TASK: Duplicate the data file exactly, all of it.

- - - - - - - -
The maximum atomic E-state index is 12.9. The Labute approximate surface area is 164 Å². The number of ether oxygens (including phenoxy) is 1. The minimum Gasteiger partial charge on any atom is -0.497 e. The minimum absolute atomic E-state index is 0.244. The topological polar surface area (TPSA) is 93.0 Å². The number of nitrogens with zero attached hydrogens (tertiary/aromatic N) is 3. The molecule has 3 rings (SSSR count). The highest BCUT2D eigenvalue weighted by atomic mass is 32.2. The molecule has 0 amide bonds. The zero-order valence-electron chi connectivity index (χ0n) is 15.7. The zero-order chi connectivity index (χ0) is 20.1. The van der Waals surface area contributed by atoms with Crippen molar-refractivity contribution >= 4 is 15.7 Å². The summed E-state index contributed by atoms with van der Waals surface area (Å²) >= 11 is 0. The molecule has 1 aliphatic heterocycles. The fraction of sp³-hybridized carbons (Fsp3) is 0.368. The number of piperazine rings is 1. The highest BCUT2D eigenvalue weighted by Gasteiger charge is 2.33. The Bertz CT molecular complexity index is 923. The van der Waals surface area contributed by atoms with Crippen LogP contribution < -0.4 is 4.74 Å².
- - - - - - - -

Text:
The maximum atomic E-state index is 12.9. The Labute approximate surface area is 164 Å². The number of ether oxygens (including phenoxy) is 1. The minimum Gasteiger partial charge on any atom is -0.497 e. The minimum absolute atomic E-state index is 0.244. The topological polar surface area (TPSA) is 93.0 Å². The number of nitrogens with zero attached hydrogens (tertiary/aromatic N) is 3. The molecule has 3 rings (SSSR count). The highest BCUT2D eigenvalue weighted by atomic mass is 32.2. The molecule has 0 amide bonds. The zero-order valence-electron chi connectivity index (χ0n) is 15.7. The zero-order chi connectivity index (χ0) is 20.1. The van der Waals surface area contributed by atoms with Crippen molar-refractivity contribution >= 4 is 15.7 Å². The summed E-state index contributed by atoms with van der Waals surface area (Å²) >= 11 is 0. The molecule has 1 aliphatic heterocycles. The fraction of sp³-hybridized carbons (Fsp3) is 0.368. The number of piperazine rings is 1. The highest BCUT2D eigenvalue weighted by Gasteiger charge is 2.33. The Bertz CT molecular complexity index is 923. The van der Waals surface area contributed by atoms with Crippen LogP contribution < -0.4 is 4.74 Å².